Splenda – or sucralose, has been around since 1976 and on the market for consumption since 1999. It has been marketed as a viable replacement for sugar – but does that mean that Splenda is still safe for consumption? We take a look at some of the current research behind sucralose to determine of it’s safe to put in your body or not.
Is Splenda Safe To Consume?
Before we get started there are a few things you should know about Splenda (also called sucralose):
1. Splenda is made from maltodextrin and glucose – maltodextrin is a synthetic starch produced usually out of corn to enhance sweetness.
2. The recommended daily intake according to the FDA is 5mg/kg.
3. One packet of Splenda contains 12mg of Sucralose.
If you do a search about the safety of Splenda, you’re likely to come across this site: The Truth About Splenda. The site questions the safety of Splenda as a whole and it’s reference point for it’s stance on Splenda refers to a 2008 study questioning the safety of Splenda in regards to gut bacteria. In the study rats were fed Splenda over a twelve week period at 100, 300, 500, and 1000mg/kg. What the study found: over twelve weeks of Splenda intake, Splenda caused a reduction in beneficial fecal bacteria, increased fecal acidity, and enhanced expression levels of P-gp, CYP3A4, and CYP2D1, which limit the bioavailability of orally administered drugs. The changes in the gut were still present for tweleve weeks after Splenda administration stopped (1). Through this, the site, Truth About Splenda was born and some conclusions were made:
1. Splenda is bad for your gut bacteria
2. Sucralocse may cause oral drugs to not be absorbed well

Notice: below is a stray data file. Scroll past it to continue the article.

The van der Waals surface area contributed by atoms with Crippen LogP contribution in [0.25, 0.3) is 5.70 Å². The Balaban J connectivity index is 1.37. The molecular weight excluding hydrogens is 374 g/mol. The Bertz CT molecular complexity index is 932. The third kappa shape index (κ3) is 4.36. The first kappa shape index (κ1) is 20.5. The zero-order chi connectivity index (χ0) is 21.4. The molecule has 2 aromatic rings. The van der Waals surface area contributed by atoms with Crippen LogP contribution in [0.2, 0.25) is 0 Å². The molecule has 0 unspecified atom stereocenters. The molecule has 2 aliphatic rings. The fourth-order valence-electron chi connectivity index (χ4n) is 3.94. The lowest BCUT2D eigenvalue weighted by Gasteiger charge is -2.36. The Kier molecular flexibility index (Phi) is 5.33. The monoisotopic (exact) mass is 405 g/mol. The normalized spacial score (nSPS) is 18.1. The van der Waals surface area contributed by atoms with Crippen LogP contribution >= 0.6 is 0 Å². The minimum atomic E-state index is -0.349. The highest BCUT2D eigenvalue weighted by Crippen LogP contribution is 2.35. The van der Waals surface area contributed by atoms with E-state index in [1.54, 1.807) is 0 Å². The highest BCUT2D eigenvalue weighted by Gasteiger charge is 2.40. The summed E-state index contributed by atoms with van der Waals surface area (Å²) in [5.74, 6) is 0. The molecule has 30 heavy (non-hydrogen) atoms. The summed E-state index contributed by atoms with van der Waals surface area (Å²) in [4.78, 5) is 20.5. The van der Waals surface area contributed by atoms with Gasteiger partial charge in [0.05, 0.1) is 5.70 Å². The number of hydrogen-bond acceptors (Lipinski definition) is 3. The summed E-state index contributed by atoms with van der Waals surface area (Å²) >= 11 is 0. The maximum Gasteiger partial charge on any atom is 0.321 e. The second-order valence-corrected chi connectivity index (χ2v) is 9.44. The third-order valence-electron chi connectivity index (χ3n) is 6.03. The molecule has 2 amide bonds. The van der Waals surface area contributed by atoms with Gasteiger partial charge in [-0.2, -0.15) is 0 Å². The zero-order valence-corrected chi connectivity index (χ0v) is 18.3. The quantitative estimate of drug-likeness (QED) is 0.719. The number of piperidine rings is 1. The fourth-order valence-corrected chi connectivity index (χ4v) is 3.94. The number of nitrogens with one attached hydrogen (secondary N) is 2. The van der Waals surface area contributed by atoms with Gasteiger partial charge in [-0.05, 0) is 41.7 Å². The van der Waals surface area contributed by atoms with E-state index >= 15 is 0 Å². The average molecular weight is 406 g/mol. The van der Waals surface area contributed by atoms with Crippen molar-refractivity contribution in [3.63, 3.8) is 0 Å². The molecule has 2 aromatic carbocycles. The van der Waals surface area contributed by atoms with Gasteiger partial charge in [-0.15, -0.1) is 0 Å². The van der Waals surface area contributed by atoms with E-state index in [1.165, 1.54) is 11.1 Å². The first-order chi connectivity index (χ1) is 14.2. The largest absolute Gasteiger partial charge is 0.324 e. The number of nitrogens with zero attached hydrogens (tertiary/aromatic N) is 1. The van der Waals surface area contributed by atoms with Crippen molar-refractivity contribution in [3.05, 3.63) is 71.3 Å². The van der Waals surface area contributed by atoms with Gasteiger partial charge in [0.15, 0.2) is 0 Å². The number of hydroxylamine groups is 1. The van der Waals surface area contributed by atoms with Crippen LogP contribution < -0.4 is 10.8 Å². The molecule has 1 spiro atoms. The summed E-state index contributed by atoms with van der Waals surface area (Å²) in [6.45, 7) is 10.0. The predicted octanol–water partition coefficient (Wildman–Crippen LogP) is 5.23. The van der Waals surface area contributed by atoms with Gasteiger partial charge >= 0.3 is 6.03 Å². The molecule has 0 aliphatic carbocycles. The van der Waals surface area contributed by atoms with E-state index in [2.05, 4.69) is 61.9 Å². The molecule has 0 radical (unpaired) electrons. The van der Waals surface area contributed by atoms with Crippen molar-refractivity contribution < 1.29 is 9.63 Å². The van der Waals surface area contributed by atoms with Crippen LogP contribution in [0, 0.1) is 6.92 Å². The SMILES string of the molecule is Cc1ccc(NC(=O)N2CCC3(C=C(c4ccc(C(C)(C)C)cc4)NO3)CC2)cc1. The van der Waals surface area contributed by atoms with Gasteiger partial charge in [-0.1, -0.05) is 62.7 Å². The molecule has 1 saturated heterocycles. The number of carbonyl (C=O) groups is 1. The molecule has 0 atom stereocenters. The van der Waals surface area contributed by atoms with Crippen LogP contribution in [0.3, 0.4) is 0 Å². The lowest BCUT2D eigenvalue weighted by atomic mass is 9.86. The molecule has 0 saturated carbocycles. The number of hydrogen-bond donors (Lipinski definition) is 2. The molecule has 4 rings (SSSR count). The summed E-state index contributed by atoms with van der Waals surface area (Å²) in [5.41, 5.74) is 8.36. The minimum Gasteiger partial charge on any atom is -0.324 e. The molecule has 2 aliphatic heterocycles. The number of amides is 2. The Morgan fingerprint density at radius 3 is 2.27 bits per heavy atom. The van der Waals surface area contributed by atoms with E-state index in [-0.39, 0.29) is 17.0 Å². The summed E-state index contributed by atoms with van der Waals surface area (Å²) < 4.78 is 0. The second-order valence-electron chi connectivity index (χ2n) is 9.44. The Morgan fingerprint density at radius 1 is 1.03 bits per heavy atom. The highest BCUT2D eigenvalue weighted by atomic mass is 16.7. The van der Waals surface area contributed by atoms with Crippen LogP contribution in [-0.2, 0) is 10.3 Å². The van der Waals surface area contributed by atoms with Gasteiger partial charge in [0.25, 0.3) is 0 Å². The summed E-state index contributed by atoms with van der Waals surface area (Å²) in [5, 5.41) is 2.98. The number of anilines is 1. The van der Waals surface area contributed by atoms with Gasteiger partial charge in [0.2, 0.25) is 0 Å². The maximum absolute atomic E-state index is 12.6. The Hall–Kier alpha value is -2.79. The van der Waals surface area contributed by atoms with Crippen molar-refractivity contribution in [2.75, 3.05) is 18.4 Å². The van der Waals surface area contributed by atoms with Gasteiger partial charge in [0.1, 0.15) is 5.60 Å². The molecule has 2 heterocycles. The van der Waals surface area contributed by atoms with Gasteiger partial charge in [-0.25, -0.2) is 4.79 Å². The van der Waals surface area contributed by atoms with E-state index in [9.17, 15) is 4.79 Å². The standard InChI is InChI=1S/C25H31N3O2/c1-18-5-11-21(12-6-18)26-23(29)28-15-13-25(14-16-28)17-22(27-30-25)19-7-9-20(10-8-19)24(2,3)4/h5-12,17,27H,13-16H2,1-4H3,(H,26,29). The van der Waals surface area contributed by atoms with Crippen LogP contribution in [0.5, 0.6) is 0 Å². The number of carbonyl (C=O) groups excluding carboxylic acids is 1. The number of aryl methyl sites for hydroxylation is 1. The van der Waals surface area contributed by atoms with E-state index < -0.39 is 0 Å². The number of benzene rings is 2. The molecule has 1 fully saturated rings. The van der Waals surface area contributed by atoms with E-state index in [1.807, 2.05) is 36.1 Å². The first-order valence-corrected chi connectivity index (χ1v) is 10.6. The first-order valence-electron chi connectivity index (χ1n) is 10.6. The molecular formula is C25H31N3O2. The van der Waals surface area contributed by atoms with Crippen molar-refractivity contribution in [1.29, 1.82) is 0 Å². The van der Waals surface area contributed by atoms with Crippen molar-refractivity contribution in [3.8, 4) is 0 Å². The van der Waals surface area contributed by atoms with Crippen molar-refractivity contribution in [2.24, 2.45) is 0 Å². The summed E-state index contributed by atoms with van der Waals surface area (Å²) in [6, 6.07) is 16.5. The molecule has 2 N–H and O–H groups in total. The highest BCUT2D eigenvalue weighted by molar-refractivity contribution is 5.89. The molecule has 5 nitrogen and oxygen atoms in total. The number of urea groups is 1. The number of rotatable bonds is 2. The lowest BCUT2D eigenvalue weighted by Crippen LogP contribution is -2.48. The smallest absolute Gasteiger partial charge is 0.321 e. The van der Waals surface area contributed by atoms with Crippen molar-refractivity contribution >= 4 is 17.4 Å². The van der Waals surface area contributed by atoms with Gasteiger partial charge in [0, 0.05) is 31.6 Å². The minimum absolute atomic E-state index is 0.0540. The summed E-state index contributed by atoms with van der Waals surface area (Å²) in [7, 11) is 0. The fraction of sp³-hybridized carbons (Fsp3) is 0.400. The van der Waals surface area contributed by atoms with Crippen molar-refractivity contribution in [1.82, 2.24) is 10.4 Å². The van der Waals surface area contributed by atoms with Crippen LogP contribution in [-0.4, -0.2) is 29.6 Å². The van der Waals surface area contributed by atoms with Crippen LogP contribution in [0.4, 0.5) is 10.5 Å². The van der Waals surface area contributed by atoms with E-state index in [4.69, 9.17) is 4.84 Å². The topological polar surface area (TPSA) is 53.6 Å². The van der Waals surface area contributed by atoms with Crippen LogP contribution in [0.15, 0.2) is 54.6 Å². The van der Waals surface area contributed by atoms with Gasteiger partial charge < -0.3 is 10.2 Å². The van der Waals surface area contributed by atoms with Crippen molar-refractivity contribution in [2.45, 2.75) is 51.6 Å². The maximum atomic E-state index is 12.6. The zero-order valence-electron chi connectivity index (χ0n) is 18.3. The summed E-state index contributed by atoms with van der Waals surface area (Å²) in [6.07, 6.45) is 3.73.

3. Splenda could cause insulin resistance
But hey, rats are rats and people are people, right?
A couple things about this study:
1. It was sponsored by the sugar industry
2. The site, Truth About Splenda was created by the sugar industry
Infact, in 2009, a rebuttal to the 2008 study featured on The Truth About Splenda found that the study was inconsistent with current research available at the time (5). Since then there has been a bit of a back and forth between researchers in the same journal about who was right and who was wrong (1,4,5). The end conclusion: more long term research is needed in humans to determine the safety of Splenda (6).
Moving forward to 2013, a review in the Journal of Toxicology and Environmental health also found that in rats, Splenda was shown to decrease the bioavailability on orally administered drugs – same as the 2008 study featured on The Truth About Splenda. However, what the review also found was that in humans, the effect on sucralose/Splenda has not been able to determine if the sweetener has an effect on orally administered drugs (3).
Findings in rats suggested that Splenda can alter the microbes of the gut – specifically a reduction in beneficial bacteria. Again, research in humans is limited (3).
One big thing from the review is that it showed Splenda/sucralose is somewhat metabolized inside the gut. The findings came after after analyzing stool after ingesting sucralose. Which is important because early research showed that ingestion of Splenda passed through our guts unchanged – a big selling point for Splenda when it first came out. The broken down portions of Splenda are known as metabolites. Unfortunately, the effect of consumption and long term effects of these metabolites on people isn’t known at this time (3).